LS 2019 polls: Dry run of vote counting begins
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LS 2019 polls: Dry run of vote counting begins

May 21, 2019

Mysuru: Lakhs of electronic voting machines will be unsealed in the country on Thursday (May 23) to know people’s verdict in the 2019 Lok Sabha elections held over seven phases from April 11 to May 19. Over 90 crore people have cast their votes across 10 lakh booths in 542 seats (total 543 and polls were countermanded in Vellore).

The stage is set for counting with elaborate security arrangements in place at all district headquarters including Mysuru where counting will take place at Maharani’s College of Commerce and Management on Valmiki Road in Paduvarahalli (Vinayakanagar). Counting would begin at 8 am and the first trends would emerge by around 11 am.

Deputy Commissioner Abhiram G. Sankar, who is also the Returning Officer, and Additional DC G. Anuradha seen receiving General Observer Sandeep Ghosh at the counting centre this morning.

Strong room to open at 8 am

The strong room set up to store the Electronic Voting Machines (EVMS) and Voter Verifiable Paper Audit Trail (VVPAT) machines will be opened at 8 am in the presence of Deputy Commissioner Abhiram G. Sankar who is also the District Electoral Officer and Returning Officer for Mysuru-Kodagu Lok Sabha constituency, General Observer and contesting candidates or their agents.

A dry run of counting of votes and Online Data Entry training was held this morning for the counting staff. All additional returning officers, returning officers, information officers and system administrators tested networks and applications as well as the personnel and infrastructure stationing.

DC Abhiram Sankar, MCC Commissioner Shilpa Nag, Assistant Director of Information Department Raju and Assistant Officer for Virajpet Assembly segment Srinivas overseeing counting preparations.

Real-time update

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Speaking to Star of Mysore, Abhiram Sankar said that the counting software was being checked by officers. “We have drawn two high-speed internet connections. In each counting hall, a maximum of 14 tables have been put up and machines that would come in the first round, their results will be compiled and uploaded on the ‘Suvidha’ app of the Election Commission where there will be synchronised and real-time update of election results of the country,” he said.

Postal ballots first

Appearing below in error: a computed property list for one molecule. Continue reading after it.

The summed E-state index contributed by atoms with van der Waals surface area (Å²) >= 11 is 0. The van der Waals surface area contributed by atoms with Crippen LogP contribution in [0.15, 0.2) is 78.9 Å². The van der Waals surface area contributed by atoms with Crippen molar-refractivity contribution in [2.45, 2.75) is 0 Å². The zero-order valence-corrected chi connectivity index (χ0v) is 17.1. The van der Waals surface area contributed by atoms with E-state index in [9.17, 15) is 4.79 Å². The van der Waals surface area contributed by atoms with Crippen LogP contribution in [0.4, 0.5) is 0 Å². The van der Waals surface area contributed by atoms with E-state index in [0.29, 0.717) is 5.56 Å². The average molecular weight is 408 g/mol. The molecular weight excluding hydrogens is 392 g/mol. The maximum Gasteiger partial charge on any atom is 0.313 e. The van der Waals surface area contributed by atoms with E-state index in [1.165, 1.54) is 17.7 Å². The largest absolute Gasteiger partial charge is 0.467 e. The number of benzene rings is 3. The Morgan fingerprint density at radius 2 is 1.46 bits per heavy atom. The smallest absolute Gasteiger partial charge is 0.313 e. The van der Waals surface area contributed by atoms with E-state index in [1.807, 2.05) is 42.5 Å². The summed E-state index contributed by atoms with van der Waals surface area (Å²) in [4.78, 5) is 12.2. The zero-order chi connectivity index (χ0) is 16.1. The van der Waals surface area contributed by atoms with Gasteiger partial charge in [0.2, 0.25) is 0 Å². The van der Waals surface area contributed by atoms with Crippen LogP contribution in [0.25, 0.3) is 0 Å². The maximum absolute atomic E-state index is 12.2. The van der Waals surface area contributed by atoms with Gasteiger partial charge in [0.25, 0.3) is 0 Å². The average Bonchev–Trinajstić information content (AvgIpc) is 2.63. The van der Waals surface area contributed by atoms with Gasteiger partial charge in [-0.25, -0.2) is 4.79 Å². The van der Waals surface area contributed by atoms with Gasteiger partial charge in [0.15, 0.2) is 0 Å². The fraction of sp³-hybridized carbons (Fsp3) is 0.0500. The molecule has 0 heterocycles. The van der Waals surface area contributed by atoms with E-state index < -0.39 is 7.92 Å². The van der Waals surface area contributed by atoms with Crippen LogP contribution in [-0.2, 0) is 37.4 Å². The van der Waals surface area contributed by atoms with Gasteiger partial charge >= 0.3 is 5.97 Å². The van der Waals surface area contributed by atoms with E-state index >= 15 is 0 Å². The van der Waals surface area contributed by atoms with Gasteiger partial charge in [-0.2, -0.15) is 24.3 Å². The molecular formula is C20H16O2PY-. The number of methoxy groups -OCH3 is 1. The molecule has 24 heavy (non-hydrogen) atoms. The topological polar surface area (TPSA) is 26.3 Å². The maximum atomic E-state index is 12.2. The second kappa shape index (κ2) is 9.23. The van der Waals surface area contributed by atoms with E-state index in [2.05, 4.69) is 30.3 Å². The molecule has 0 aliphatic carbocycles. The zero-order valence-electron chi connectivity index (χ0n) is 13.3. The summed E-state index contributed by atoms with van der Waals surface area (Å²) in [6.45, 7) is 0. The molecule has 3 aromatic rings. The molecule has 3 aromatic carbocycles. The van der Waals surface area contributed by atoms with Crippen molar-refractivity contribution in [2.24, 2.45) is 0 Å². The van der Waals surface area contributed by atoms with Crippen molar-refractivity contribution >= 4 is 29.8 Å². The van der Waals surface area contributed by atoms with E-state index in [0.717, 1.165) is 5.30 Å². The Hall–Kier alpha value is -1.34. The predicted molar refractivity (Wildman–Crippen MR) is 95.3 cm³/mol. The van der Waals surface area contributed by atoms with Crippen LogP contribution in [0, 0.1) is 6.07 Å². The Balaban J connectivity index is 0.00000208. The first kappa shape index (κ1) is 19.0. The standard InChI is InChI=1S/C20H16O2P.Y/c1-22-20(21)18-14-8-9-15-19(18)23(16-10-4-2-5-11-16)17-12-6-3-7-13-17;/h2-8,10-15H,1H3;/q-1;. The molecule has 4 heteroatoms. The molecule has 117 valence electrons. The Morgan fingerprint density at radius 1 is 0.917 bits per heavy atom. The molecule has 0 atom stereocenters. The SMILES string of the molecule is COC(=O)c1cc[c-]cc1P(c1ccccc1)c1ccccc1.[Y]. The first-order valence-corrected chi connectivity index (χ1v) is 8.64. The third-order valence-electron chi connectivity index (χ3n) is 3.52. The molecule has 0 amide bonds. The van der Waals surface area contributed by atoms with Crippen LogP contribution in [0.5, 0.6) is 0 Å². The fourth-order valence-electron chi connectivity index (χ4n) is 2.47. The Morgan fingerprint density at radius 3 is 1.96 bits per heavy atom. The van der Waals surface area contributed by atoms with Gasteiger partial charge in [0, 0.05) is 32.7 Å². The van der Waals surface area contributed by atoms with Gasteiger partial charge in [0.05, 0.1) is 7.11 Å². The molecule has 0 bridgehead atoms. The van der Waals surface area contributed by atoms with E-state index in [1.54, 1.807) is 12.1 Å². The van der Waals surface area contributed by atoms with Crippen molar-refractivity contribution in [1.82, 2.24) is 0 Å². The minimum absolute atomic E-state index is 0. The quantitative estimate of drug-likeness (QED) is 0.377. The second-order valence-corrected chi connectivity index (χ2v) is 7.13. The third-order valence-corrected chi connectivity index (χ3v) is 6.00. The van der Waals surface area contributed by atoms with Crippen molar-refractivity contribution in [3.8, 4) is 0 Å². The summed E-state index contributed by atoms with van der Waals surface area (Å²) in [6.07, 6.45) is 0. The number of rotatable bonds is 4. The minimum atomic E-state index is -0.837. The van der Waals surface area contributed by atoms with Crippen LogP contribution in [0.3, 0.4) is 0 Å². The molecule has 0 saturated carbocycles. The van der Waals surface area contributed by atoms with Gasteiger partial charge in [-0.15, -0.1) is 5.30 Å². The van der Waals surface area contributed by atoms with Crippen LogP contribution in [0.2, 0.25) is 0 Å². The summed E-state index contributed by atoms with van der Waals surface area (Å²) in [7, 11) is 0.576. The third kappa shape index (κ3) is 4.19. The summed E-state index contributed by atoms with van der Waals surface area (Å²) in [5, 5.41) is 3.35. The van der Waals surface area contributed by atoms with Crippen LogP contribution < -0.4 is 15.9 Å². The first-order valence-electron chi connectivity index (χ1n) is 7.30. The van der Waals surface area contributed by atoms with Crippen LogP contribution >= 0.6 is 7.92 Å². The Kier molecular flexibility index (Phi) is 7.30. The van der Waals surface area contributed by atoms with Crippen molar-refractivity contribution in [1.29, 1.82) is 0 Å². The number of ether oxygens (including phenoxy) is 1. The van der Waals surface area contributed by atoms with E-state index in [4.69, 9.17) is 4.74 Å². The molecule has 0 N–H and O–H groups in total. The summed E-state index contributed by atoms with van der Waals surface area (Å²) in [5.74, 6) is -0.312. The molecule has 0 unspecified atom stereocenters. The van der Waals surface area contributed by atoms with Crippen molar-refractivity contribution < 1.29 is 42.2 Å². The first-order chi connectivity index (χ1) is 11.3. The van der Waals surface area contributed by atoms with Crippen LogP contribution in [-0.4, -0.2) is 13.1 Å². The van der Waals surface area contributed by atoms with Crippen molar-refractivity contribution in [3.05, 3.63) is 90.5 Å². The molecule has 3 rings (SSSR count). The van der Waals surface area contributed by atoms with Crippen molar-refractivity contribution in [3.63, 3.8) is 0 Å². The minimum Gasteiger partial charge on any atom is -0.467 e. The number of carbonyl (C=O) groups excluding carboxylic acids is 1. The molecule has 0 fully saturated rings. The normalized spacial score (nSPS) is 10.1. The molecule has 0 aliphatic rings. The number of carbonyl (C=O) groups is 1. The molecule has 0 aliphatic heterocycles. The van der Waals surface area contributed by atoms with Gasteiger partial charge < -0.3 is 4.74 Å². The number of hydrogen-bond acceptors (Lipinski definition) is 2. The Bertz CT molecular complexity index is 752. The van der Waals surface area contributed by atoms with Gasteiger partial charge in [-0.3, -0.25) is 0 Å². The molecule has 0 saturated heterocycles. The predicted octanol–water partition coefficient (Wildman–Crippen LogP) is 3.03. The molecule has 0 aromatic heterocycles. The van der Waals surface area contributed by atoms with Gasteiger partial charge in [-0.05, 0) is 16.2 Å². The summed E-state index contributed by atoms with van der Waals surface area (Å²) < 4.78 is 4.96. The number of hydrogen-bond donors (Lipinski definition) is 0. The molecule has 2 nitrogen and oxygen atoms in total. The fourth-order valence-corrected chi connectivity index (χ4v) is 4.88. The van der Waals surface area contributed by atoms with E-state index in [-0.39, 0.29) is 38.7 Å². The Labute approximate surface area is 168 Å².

The counting will commence at 8 am with postal ballots (Electronically Transmitted Postal Ballot System (ETPBS) for service voters). Thirty minutes later, the EVMs are brought in. The counting staff and agents inspect EVMs before opening it. Then, the counting of votes begins. The EVM is powered on and the seal over the ‘Result’ button is pierced. The button is then pressed and it displays the total number of votes recorded for each candidate at a particular polling station.

After counting for one round is over, EVMs are to be resealed. The Returning Officer waits for two minutes, during which any candidate who believes there has been a discrepancy can ask for a recount. The Returning Officer decides if the appeal to recount is valid. After the EVM counting is over, the VVPAT counting will commence.

DC demonstrating the section where VVPAT votes will be displayed

VVPAT counting

The Supreme Court has made it clear that random matching of VVPAT slips with EVMs will take place in five polling booths per Assembly segment. With VVPAT counting, the results are likely to get delayed by five to six hours.

The tallying process will only begin after the last round of counting. However, to ensure that there is a single source of authentic data, the EC has emphasised that round-wise data must be entered into Suvidha app. Officials can log into the app and feed in the data. This will be done before the round results are declared.

CISF’s K. Reeta Baburao looks at CCTV camera monitors.

No carrying of phones

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Barring supervising counting officers, other people on poll duty are banned from carrying mobile phones inside the counting centre. Cloak rooms have been arranged to store the phones of those entering the counting station.

All counting tables will have a computer and internet connection. In case of any problem or doubts, counting officers must bring them to the attention of the Assistant Returning Officers. Postal ballots will be tallied in the presence of an election officer and eight AROs. Officers at each of these tables will be allotted 500 postal ballots and a gazetted officer will preside.

Two CCTV cameras have been installed in each counting room and arrangements have been made to record the entire process on video. Private videographers too have been hired. This apart, there are over 80 CCTV cameras for overall surveillance and mikes have been set up to air the results at the conclusion of every round.

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